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When The Going Gets Tough…

| | Personal Leadership
When The Going Gets Tough…

Many years ago I completed my first MS 100. It’s a two-day, 100-mile bike ride to raise money for Multiple Sclerosis. I had barely trained, so completing the first day was a hard-won and very satisfying accomplishment.

I was ready for Day 2 with a sense of optimism and confidence that I would actually be able to finish. That was until I had to confront sitting on that tiny little bicycle seat for another 50 miles. Ouch!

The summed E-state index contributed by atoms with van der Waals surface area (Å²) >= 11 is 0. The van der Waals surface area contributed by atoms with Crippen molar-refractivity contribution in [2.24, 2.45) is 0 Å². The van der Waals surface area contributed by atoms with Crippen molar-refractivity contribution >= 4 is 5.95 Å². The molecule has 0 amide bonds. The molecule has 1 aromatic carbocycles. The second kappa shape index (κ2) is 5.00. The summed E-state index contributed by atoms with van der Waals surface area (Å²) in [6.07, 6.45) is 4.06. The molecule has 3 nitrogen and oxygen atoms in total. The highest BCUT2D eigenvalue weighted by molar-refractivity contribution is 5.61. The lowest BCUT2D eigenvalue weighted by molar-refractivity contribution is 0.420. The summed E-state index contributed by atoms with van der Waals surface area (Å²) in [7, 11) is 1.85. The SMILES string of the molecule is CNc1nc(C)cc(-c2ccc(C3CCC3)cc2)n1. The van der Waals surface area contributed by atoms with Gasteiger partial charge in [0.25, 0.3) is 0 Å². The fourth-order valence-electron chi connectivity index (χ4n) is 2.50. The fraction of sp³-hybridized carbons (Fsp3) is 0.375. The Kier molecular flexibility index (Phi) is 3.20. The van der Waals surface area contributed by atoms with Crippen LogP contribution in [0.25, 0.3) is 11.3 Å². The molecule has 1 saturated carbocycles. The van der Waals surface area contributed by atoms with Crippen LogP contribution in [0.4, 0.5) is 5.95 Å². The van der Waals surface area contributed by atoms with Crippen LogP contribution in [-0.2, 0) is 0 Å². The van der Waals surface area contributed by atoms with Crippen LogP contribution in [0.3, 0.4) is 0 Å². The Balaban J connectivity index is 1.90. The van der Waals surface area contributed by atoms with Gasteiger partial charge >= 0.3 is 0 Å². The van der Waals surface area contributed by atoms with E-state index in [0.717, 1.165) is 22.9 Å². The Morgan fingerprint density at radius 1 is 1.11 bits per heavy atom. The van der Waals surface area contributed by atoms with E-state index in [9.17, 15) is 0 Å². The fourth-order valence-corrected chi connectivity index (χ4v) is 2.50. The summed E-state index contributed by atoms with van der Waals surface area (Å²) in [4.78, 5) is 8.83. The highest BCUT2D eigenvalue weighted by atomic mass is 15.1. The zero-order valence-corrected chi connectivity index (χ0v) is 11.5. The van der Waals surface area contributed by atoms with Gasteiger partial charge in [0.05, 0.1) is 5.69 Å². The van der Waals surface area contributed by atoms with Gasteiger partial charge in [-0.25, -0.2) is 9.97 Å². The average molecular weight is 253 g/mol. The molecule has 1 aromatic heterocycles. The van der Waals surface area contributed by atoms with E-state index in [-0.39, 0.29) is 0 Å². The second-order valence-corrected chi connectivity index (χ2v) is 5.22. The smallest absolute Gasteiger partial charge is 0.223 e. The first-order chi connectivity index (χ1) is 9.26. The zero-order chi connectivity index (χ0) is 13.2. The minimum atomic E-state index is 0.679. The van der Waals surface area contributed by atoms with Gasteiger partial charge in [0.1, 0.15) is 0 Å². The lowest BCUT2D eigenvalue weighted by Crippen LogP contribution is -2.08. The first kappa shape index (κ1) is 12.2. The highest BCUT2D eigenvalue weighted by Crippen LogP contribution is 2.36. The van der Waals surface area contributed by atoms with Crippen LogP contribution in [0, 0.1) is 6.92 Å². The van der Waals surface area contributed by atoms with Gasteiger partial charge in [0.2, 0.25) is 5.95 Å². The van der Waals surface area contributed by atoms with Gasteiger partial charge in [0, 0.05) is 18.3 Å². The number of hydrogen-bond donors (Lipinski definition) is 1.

For the first 10 miles or so, I had to push myself hard mentally to keep riding in spite of the discomfort. At some point my discomfort was no longer in the way, and I shifted my focus on how great it would be when I crossed that finish line. As the sky showed signs of dusk approaching I crossed the finish line feeling triumphant.

The next year I trained hard. I realized I was lucky to even finish the year before due to my lack of preparation. Not everyone on our team was so lucky. So I decided that this year I would really be ready. I was also determined to make it to the middle of the pack and finish long before dark on Day 2.

So I got on my bike on Day 1 raring to go. And then something happened as I approached that first hill. I came face to face with resistance.